of their customers
United States Government deposits carried
at the Reserve Bank for current requirements of the Treasury
Other deposits, including foreign deposits,
deposits of non-member banks, etc
Total deposits
Miscellaneous liabilities:
Deferred items, composed mostly of uncollected checks on banks in all parts of the
country. Such items are credited as deposits after the average time needed to
collect them elapses, ranging from 1 to 8
days
All other miscellaneous liabilities
Total miscellaneous liabilities
Capital and surplus:
Capital paid in, equal to 3 per cent, of the
capital and surplus of member banks
Surplus—that portion of accumulated net
earnings which the bank is legally permitted to retain
Total capital and surplus
Total liabilities




20,559,200.00
$597,071,293.50

$683,922,381.00

$749,005,902.75

$726,097,832.01

517,656.11

32,616,430.48

11,439,182.74

14,450,428.68

$760,962,741.60

$773,164,691.17

$98,100,885.92
2,313,986.23

$83,847,856.21
2,958,462.10

$100,414,872.15

$86,806,318.31

$28,688,450.00

$27,113,850.00

59,799,523.25

60,197,127.14

$88,487,973.25

$87,310,977.14

$1,546,936,880.50

$1,631,204,367.62

EIGHTH ANNUAL REPORT

48

Exhibit B

PROFIT AND LOSS ACCOUNT
For the Calendar Years 1922 and 1921
EARNINGS

From loans to member banks and paper discounted for them
From acceptances owned
From United States Government securities
owned, including United States Treasury certificates which secured Federal Reserve bank
note circulation
Other earnings

1922

1921

$3,970,209.76
1,619,512.13

$30,762,021.40
1,829,665.00

5,643,385.44
108,211.41

1,955,969.96
157,282.33

$11,341,318.77

$34,704,938.69

$6,223,404,61

$7,076,187.58

553,124.78

1,091,591.96

843,196.31

443,326.95

Total deductions from earnings

$7,619,725.70

$8,611,106.49

Net income available for dividends, additions to surplus, and payment to the
United States Government

$3,721,593.07

$26,093,832.20

$1,652,138.30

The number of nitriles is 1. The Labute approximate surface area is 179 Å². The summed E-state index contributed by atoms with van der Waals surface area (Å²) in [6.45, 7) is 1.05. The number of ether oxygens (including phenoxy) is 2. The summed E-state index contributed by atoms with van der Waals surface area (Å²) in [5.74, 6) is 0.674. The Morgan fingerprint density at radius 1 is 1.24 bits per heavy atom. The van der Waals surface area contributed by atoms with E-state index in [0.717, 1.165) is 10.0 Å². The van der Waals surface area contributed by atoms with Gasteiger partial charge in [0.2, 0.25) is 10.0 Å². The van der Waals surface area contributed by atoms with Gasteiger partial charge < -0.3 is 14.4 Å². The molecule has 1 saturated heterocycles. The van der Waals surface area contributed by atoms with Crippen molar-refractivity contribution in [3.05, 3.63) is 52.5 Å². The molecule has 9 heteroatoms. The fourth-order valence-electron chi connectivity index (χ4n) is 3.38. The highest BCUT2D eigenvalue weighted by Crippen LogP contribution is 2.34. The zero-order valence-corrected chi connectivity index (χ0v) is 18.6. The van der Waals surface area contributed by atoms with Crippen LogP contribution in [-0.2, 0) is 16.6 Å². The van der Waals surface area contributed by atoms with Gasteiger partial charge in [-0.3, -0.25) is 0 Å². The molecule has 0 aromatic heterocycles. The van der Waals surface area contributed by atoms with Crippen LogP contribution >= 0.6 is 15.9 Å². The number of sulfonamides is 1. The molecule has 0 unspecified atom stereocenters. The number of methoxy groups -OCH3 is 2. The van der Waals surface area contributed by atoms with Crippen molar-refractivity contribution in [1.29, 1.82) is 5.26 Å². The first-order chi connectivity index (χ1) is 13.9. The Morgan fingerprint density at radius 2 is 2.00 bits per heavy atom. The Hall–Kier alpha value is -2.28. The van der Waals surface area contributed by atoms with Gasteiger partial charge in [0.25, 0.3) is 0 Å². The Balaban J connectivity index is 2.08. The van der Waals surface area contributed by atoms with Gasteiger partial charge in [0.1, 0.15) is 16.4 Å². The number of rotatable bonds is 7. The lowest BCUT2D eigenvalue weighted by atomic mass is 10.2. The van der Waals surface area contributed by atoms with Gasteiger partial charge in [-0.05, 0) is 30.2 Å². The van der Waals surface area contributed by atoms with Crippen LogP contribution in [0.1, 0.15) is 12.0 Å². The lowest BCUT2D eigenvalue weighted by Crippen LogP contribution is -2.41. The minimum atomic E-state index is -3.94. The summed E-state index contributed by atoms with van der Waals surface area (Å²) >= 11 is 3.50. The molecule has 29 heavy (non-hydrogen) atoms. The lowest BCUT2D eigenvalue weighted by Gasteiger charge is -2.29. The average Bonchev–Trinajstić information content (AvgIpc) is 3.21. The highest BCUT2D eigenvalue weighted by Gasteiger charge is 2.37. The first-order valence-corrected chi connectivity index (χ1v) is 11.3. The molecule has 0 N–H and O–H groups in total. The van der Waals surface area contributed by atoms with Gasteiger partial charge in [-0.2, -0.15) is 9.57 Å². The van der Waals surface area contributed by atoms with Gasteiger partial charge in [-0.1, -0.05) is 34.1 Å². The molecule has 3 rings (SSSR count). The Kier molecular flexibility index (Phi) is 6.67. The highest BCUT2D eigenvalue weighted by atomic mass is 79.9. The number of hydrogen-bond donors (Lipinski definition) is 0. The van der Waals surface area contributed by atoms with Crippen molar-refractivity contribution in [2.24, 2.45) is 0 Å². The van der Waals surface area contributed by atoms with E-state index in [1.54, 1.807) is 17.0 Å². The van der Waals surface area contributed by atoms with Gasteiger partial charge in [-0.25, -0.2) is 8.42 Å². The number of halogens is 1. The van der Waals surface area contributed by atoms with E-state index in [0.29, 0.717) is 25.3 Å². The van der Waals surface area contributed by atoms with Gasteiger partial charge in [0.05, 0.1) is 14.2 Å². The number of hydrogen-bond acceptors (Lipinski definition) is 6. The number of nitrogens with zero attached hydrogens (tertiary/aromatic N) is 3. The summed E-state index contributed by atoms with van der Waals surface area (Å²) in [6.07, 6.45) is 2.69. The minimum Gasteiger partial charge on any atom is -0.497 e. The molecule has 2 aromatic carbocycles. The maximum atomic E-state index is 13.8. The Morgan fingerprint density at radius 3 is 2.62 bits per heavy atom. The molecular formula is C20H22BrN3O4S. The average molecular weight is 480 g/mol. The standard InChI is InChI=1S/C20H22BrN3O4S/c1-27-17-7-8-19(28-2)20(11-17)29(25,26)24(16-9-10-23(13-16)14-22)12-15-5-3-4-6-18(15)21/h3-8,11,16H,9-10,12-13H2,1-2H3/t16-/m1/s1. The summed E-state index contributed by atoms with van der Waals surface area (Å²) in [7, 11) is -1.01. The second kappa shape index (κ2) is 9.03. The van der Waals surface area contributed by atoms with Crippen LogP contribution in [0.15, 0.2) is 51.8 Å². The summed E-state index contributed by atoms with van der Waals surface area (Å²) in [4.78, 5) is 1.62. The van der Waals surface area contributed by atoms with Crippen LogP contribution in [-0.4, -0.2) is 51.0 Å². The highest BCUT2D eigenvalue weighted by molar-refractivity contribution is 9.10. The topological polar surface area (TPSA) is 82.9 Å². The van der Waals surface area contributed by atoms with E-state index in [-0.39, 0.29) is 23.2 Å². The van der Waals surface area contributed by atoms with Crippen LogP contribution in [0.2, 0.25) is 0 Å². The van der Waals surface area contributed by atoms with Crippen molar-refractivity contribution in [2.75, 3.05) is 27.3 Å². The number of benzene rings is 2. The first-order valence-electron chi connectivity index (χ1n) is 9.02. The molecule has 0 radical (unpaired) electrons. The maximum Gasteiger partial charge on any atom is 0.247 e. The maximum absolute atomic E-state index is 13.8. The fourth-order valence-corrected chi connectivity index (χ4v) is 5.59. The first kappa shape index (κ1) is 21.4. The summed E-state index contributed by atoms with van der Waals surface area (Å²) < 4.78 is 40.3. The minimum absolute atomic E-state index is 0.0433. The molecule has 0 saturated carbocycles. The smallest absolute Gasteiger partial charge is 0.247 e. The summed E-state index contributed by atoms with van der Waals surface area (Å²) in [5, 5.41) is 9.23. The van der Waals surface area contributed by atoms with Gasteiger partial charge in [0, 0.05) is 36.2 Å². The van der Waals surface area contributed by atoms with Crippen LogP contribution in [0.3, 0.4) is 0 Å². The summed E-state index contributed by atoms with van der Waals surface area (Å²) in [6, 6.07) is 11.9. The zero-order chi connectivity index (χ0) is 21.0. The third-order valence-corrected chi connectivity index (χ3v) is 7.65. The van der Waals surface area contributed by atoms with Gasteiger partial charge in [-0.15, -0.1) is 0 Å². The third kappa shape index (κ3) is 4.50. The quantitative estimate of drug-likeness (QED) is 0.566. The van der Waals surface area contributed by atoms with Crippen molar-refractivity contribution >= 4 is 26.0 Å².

$1,608,721.16

206,945.48

3,782,671.10

1,862,509.29

20,702,439.94

$3,721,593.07

$26,093,832.20

Total earnings
DEDUCTIONS FROM EARNINGS

For current bank operation. (These figures include the greater portion of expenses incurred
as fiscal agent of the United States, since
July 1, 1921)
For Federal Reserve currency, mainly the cost of
printing new notes to replace worn notes in circulation, and to maintain supplies unissued and
on hand
For self-insurance and other reserves, depreciation, etc

DlSTRIRUTION OF N E T INCOME

In dividends paid to member banks, at the rate
of 6 per cent, on paid-in capital
In additions to surplus. (The bank is permitted
by law to accumulate out of earnings a surplus
amounting to 100 per cent, of the subscribed
capital; and after such surplus has been
accumulated to pay into surplus each year 10
per cent, of the net income remaining after
paying dividends)
In payment to the United States Government
as a franchise tax, representing the entire net
income of the bank after paying dividends and
making additions to surplus. (Federal Reserve
notes are not taxed.)
Total net income distributed



FEDERAL RESERVE BANK OF NEW YORK

49

Exhibit C

CAPITAL AND SURPLUS ACCOUNTS
Capital Account Reconciliation
$27,113,850.00

CAPITAL PAID IN JANUARY 1, 1922
INCREASE:

Due to increase of capital and surplus of member
banks
$1,677,500.00
Due to organization of new National banks
147,100.00
Due to admission of State banks and trust companies
408,300.00
2,232,900.00
29,346,750.00
DECREASE :

Due to decrease in capital and surplus of member
banks
Due to banks liquidating
Due to banks withdrawing from system

0
658,300.00
0
658,300.00

PAID IN CAPITAL DECEMBER 31,

1922

$28,688,450.00

Surplus Account Reconciliation
$60,197,127.14

SURPLUS ON JANUARY 1, 1922
INCREASE :

Due to transfer to surplus of amount previously set
aside as a "Reserve for undetermined liabilities".. $1,000,000.00
Due to payment into surplus of 10 per cent, of net
income for 1922 remaining after paying dividends..
206,945.48
1,206,945.48
$61,404,072.62
DECREASE:

Due to payment to the Treasury of increments to amounts paid as
franchise taxes in 1920 and 1921
SURPLUS ON DECEMBER 31,




1922.

1,604,549.37
$59,799,523.25

EXHIBIT D

PRINCIPAL ASSETS AND LIABILITIES-EACH 'WEEK IN 1922
(Amounts in thousands of dollars)

Date

Total
Earning
Assets
(2+5+6)
1

Jan.

4 . .. . . $355,314

11 .. . ..
18 .. . . .
25 .....
Feb. 1. . . ..
8 .....
15 .. . . .
21 . . . ..
Mar. 1. ....
8 .. ...
15 .....
22 . . . ..
29 . ....
Apr. 5 .....
12 .. . ..
19 . .. ..
26 .. . ..
May 3 .. .. .
10 .. .. .
17 .. ...
24 .. . ..
31 .. .. .
June 7 .....
14 .... .
21 .. .. .
28 .. . . .

252,638
235,831
210,686
263,581
325,746
323,380
248,859
284.,54 3
277,018
377,771
245,696
249,514
257,664
262,65·1
254,635
258,243
324,500
302,511
257,374
280,754
279,993
269,04·0
273,147
228,383
312,546




Bills Discounted for
Member Banks
Bills.
Secured by
Other
Total
U ... GovBills
ernment Discounted
Obligations
2
4
3
$199,303
164,276
141-,256
118,295
119,212
152,777
140,789
100,973
90,323
68,431
64,298
68,891
74,4.46
87,591
66,272
61 ,263
47,092
68,171
48,052
44,935
63,769
43,]56
39,302
42,737
33,593
87,840

$153,604
128,965
104,746
83,078
92,442
111,432
86,258
54,168
61,530
41,279
37,970
34,063
47,528
64·,202
43,338
41,759
30,932
48.055
30,057
26,101
37,559
24,263
23,274
25,799
18,327
70.233

$405,699
35,311
39,510
35,217
26,770
41,345
54,531
46,805
28,793
27,152